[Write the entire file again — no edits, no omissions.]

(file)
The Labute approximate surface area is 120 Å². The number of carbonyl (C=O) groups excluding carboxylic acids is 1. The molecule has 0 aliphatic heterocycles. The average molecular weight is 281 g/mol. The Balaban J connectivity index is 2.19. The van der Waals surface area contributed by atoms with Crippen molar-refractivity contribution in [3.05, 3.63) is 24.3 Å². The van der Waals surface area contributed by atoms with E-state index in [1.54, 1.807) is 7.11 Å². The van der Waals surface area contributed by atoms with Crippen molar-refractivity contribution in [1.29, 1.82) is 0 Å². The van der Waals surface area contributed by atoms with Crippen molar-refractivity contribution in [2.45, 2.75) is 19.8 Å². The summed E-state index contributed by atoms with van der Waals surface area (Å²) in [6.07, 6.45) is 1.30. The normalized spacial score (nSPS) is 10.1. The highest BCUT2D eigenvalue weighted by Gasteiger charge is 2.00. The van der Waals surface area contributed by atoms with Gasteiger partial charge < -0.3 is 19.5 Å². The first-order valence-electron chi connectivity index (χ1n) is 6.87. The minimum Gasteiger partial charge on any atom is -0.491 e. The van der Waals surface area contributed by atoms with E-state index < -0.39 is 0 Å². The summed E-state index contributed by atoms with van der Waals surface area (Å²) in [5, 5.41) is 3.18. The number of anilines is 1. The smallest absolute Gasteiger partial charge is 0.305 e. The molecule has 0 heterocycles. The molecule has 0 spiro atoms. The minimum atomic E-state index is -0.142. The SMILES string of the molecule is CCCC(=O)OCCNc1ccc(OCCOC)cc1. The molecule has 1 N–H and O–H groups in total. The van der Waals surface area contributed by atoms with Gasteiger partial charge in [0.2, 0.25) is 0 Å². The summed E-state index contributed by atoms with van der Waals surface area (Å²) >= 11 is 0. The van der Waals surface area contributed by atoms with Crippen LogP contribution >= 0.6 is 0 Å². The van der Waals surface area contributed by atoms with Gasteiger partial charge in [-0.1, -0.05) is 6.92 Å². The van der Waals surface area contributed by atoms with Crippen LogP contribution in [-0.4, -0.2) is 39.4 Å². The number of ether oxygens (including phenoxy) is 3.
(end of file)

The Labute approximate surface area is 120 Å². The number of carbonyl (C=O) groups excluding carboxylic acids is 1. The molecule has 0 aliphatic heterocycles. The average molecular weight is 281 g/mol. The Balaban J connectivity index is 2.19. The van der Waals surface area contributed by atoms with Crippen molar-refractivity contribution in [3.05, 3.63) is 24.3 Å². The van der Waals surface area contributed by atoms with E-state index in [1.54, 1.807) is 7.11 Å². The van der Waals surface area contributed by atoms with Crippen molar-refractivity contribution in [1.29, 1.82) is 0 Å². The van der Waals surface area contributed by atoms with Crippen molar-refractivity contribution in [2.45, 2.75) is 19.8 Å². The summed E-state index contributed by atoms with van der Waals surface area (Å²) in [6.07, 6.45) is 1.30. The normalized spacial score (nSPS) is 10.1. The highest BCUT2D eigenvalue weighted by Gasteiger charge is 2.00. The van der Waals surface area contributed by atoms with Gasteiger partial charge < -0.3 is 19.5 Å². The first-order valence-electron chi connectivity index (χ1n) is 6.87. The minimum Gasteiger partial charge on any atom is -0.491 e. The van der Waals surface area contributed by atoms with E-state index < -0.39 is 0 Å². The summed E-state index contributed by atoms with van der Waals surface area (Å²) in [5, 5.41) is 3.18. The number of anilines is 1. The smallest absolute Gasteiger partial charge is 0.305 e. The molecule has 0 heterocycles. The molecule has 0 spiro atoms. The minimum atomic E-state index is -0.142. The SMILES string of the molecule is CCCC(=O)OCCNc1ccc(OCCOC)cc1. The molecule has 1 N–H and O–H groups in total. The van der Waals surface area contributed by atoms with Gasteiger partial charge in [0.2, 0.25) is 0 Å². The summed E-state index contributed by atoms with van der Waals surface area (Å²) >= 11 is 0. The van der Waals surface area contributed by atoms with Crippen LogP contribution >= 0.6 is 0 Å². The van der Waals surface area contributed by atoms with Gasteiger partial charge in [-0.1, -0.05) is 6.92 Å². The van der Waals surface area contributed by atoms with Crippen LogP contribution in [-0.4, -0.2) is 39.4 Å². The number of ether oxygens (including phenoxy) is 3.